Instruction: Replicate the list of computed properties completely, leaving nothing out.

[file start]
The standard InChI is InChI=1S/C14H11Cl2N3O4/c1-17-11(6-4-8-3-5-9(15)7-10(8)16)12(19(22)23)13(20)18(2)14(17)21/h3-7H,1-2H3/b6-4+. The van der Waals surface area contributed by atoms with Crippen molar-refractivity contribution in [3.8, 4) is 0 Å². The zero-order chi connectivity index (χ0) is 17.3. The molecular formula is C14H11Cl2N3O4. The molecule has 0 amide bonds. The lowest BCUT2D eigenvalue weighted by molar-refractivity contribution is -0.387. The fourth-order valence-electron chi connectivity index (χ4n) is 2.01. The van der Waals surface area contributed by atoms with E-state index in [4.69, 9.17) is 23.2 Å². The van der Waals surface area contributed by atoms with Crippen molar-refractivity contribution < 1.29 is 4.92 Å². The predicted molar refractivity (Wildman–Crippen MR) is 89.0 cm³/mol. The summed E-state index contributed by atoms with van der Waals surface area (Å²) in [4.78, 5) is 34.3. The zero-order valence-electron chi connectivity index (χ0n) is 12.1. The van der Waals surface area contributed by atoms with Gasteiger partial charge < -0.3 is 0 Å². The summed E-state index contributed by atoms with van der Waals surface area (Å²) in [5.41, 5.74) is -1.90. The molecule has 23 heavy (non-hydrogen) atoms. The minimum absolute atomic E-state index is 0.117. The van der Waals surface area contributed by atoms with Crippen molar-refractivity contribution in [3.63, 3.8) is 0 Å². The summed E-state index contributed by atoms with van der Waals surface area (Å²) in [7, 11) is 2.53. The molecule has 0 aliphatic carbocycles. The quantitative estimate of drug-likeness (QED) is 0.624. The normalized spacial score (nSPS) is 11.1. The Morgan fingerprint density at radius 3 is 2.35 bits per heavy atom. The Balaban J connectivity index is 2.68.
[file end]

The standard InChI is InChI=1S/C14H11Cl2N3O4/c1-17-11(6-4-8-3-5-9(15)7-10(8)16)12(19(22)23)13(20)18(2)14(17)21/h3-7H,1-2H3/b6-4+. The van der Waals surface area contributed by atoms with Crippen molar-refractivity contribution in [3.8, 4) is 0 Å². The zero-order chi connectivity index (χ0) is 17.3. The molecular formula is C14H11Cl2N3O4. The molecule has 0 amide bonds. The lowest BCUT2D eigenvalue weighted by molar-refractivity contribution is -0.387. The fourth-order valence-electron chi connectivity index (χ4n) is 2.01. The van der Waals surface area contributed by atoms with E-state index in [4.69, 9.17) is 23.2 Å². The van der Waals surface area contributed by atoms with Crippen molar-refractivity contribution < 1.29 is 4.92 Å². The predicted molar refractivity (Wildman–Crippen MR) is 89.0 cm³/mol. The summed E-state index contributed by atoms with van der Waals surface area (Å²) in [4.78, 5) is 34.3. The zero-order valence-electron chi connectivity index (χ0n) is 12.1. The van der Waals surface area contributed by atoms with Gasteiger partial charge < -0.3 is 0 Å². The summed E-state index contributed by atoms with van der Waals surface area (Å²) in [5.41, 5.74) is -1.90. The molecule has 23 heavy (non-hydrogen) atoms. The minimum absolute atomic E-state index is 0.117. The van der Waals surface area contributed by atoms with Crippen molar-refractivity contribution in [3.63, 3.8) is 0 Å². The summed E-state index contributed by atoms with van der Waals surface area (Å²) in [7, 11) is 2.53. The molecule has 0 aliphatic carbocycles. The quantitative estimate of drug-likeness (QED) is 0.624. The normalized spacial score (nSPS) is 11.1. The Morgan fingerprint density at radius 3 is 2.35 bits per heavy atom. The Balaban J connectivity index is 2.68.